Why do so many think that terrorism begins and ends with osama? This is war, not law enforcement. (You know, we kept fighting the Japanese after we got that Yamamoto guy)

    As for wishful thinking about the Russians and the French, evidence appears to show they were there with monitary support, just on the other side. I’m not sure what pressure Bush could have used that wouldn’t be declared “imperial.” Anyway, I’d rather have the Aussies, Brits, Italians and Poles among others on my flank. Reports on the ground even have a lot of good things to say about the Fijians.

  26. David Gillies Says:

    ‘legion’: do you honestly think ‘that black-market bastard Dr Khan’ would ever have come to light if Libya hadn’t thrown in the towel over its WMD ambitions? And do you think it would have done that if Saddam had not been forcibly overthrown? And do you not perhaps think that by taking out Saddam now, we avoided the situation we face in Korea, where years of inaction and wishful thinking by useful idiots such as Jimmy Carter have substantially constrained our ability to act, now that that foul dictatorship has achieved nuclear status?

    As for Oliver Willis: that’s a typically obtuse quip from the know-nothing Left. If you didn’t have your head so far up your butt you need a glass navel to see by, you wouldn’t so blithely dismiss the connections between Saddam and Islamist terror.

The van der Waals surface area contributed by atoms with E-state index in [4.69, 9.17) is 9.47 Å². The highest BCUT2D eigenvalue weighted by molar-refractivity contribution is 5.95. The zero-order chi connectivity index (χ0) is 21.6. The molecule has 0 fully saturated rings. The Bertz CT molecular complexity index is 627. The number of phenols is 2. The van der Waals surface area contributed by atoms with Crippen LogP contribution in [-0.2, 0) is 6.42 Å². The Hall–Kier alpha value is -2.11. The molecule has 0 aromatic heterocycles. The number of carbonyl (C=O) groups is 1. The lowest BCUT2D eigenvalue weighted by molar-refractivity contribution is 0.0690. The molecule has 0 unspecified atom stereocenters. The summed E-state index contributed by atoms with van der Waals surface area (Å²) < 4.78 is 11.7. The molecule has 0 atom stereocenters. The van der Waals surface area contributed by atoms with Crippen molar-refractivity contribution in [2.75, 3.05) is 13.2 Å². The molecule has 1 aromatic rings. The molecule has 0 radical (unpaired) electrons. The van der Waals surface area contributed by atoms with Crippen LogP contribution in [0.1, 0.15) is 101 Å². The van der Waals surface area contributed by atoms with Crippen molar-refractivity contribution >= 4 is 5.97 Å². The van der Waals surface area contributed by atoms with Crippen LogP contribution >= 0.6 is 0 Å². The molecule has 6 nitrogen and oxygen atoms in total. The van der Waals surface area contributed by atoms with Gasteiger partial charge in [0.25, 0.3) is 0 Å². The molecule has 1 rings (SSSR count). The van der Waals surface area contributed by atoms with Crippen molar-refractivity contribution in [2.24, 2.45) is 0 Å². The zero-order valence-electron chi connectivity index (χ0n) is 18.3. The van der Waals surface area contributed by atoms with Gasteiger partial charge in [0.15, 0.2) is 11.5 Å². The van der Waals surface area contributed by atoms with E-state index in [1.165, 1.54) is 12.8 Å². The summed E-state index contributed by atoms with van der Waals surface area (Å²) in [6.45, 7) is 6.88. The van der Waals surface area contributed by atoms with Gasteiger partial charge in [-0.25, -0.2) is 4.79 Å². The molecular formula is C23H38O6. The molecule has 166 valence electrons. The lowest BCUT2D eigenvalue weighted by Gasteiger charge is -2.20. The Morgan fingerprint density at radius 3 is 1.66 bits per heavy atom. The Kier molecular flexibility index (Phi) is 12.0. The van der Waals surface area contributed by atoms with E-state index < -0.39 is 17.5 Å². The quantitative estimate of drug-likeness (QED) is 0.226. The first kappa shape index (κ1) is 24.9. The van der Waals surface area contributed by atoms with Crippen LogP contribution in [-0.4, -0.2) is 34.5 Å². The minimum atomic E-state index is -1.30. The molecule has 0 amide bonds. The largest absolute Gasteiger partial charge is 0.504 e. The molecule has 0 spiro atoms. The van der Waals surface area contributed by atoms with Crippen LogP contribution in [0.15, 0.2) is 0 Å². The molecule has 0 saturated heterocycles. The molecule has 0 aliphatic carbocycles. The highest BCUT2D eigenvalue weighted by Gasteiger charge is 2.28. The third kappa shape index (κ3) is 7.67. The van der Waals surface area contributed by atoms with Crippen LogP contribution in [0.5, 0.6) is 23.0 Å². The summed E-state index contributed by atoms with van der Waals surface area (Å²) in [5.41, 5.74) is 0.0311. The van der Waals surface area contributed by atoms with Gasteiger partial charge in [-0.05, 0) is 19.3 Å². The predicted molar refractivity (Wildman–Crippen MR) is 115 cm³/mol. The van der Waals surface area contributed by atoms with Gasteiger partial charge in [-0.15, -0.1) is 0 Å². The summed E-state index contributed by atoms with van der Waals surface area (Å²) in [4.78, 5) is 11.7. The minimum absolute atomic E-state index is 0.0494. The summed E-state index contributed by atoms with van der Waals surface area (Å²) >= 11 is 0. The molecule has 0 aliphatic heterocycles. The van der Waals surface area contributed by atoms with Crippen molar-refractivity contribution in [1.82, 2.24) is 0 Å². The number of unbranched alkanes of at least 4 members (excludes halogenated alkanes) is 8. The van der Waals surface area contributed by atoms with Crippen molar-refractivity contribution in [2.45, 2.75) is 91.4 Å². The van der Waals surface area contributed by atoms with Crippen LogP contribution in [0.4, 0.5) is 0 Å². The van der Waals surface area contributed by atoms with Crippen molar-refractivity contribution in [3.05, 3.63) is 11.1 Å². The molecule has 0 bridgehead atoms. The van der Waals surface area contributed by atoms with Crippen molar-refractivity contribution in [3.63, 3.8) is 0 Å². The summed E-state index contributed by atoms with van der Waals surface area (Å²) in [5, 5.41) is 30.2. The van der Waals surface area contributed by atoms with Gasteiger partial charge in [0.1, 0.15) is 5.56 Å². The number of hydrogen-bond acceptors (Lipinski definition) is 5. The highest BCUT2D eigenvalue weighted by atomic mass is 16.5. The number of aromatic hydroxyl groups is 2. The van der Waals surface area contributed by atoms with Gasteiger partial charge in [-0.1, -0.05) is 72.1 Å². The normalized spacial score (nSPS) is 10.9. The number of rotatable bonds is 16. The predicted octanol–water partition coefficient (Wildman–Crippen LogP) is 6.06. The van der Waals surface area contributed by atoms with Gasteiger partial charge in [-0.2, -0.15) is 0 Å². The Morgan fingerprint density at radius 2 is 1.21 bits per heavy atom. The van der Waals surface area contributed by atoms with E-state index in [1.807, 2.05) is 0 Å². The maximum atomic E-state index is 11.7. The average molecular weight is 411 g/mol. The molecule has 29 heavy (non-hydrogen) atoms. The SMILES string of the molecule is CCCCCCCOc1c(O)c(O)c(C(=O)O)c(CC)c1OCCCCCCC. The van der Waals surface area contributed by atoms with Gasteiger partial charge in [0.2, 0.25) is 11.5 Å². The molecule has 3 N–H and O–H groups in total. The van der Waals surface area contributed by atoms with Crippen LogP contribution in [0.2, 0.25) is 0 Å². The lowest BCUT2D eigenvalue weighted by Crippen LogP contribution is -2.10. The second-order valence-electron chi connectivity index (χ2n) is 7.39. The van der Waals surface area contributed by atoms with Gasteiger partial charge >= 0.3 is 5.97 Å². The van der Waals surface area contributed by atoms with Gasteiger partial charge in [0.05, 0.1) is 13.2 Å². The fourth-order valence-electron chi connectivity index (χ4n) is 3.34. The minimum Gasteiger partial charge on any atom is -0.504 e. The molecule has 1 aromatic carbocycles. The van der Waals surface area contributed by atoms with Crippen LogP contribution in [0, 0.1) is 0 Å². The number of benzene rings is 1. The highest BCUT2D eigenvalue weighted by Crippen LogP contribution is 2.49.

27. Kevin Says:

    The direct linkl between 9-11 and terrorism was Afghanistan and Saudi Arabia. We took care of one but the second is a tougher nut because of all that oil. So looking at the maps of the Middle East, Iraq has alot of oil, and a million reasons for invasion, once we are there we can ramp up oil production and then start putting the screws to theSaudis, with the added bonus of having the military there to threaten syria, iran etc. We could have taken the Saudis out immediately and while satisfying, would have done huge damage to the US and world economy. Its called stategery.

  28. Inspector Callahan Says:

    “Actually fighting terrorism”

    How, pray tell, would YOU fight terrorism? What are your ideas?

    I’ll admit that I don’t CARE that there isn’t a link. Iraq is centrally located in the heart of the middle east, very close to other Islamic dictatorships. That’s plenty reason for me. Notice that there haven’t been any planes flying into buildings since 9/11/01?

    Love these libs. They knock the other side, and keep repeating the same, tired old mantras like one wears a comfortable, if worn out, pair of shoes. But never have an idea that would work on its own.